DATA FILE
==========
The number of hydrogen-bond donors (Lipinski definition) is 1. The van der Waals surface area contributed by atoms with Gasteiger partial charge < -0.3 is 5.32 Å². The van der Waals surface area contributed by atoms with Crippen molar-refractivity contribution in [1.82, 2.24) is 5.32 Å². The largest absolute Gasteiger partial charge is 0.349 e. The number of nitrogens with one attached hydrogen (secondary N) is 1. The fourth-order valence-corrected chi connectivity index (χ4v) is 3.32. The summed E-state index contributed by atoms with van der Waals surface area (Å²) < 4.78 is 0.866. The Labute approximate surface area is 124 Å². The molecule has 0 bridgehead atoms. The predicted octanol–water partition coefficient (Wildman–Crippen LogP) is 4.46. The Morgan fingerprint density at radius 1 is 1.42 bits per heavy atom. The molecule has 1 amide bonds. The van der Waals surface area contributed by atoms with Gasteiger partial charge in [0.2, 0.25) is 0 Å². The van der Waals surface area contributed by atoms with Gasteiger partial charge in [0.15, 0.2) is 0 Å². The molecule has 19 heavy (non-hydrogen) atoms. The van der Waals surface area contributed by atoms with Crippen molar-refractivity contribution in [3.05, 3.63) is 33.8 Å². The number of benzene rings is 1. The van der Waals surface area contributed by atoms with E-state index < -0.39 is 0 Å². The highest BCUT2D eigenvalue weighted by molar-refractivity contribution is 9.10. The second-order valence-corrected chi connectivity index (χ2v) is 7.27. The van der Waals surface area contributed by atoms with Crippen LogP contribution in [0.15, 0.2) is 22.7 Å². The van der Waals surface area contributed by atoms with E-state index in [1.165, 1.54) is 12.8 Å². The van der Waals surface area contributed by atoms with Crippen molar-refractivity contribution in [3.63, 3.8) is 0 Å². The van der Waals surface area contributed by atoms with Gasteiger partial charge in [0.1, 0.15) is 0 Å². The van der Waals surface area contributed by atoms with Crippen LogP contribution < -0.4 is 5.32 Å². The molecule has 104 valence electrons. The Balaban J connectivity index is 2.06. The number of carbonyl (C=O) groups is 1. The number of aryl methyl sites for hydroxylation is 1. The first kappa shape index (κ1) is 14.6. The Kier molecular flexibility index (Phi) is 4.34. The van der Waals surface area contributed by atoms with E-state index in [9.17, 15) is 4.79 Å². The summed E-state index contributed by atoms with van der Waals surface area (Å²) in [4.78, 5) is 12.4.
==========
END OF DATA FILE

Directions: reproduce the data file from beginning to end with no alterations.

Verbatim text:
The number of hydrogen-bond donors (Lipinski definition) is 1. The van der Waals surface area contributed by atoms with Gasteiger partial charge < -0.3 is 5.32 Å². The van der Waals surface area contributed by atoms with Crippen molar-refractivity contribution in [1.82, 2.24) is 5.32 Å². The largest absolute Gasteiger partial charge is 0.349 e. The number of nitrogens with one attached hydrogen (secondary N) is 1. The fourth-order valence-corrected chi connectivity index (χ4v) is 3.32. The summed E-state index contributed by atoms with van der Waals surface area (Å²) < 4.78 is 0.866. The Labute approximate surface area is 124 Å². The molecule has 0 bridgehead atoms. The predicted octanol–water partition coefficient (Wildman–Crippen LogP) is 4.46. The Morgan fingerprint density at radius 1 is 1.42 bits per heavy atom. The molecule has 1 amide bonds. The van der Waals surface area contributed by atoms with Gasteiger partial charge in [0.2, 0.25) is 0 Å². The van der Waals surface area contributed by atoms with Gasteiger partial charge in [0.15, 0.2) is 0 Å². The molecule has 19 heavy (non-hydrogen) atoms. The van der Waals surface area contributed by atoms with Crippen molar-refractivity contribution in [3.05, 3.63) is 33.8 Å². The number of benzene rings is 1. The van der Waals surface area contributed by atoms with E-state index < -0.39 is 0 Å². The highest BCUT2D eigenvalue weighted by molar-refractivity contribution is 9.10. The second-order valence-corrected chi connectivity index (χ2v) is 7.27. The van der Waals surface area contributed by atoms with Crippen LogP contribution in [0.15, 0.2) is 22.7 Å². The van der Waals surface area contributed by atoms with E-state index in [1.165, 1.54) is 12.8 Å². The van der Waals surface area contributed by atoms with Crippen molar-refractivity contribution in [3.63, 3.8) is 0 Å². The van der Waals surface area contributed by atoms with Gasteiger partial charge in [0.1, 0.15) is 0 Å². The van der Waals surface area contributed by atoms with Crippen LogP contribution < -0.4 is 5.32 Å². The molecule has 104 valence electrons. The Balaban J connectivity index is 2.06. The number of carbonyl (C=O) groups is 1. The number of aryl methyl sites for hydroxylation is 1. The first kappa shape index (κ1) is 14.6. The Kier molecular flexibility index (Phi) is 4.34. The van der Waals surface area contributed by atoms with E-state index in [9.17, 15) is 4.79 Å². The summed E-state index contributed by atoms with van der Waals surface area (Å²) in [4.78, 5) is 12.4.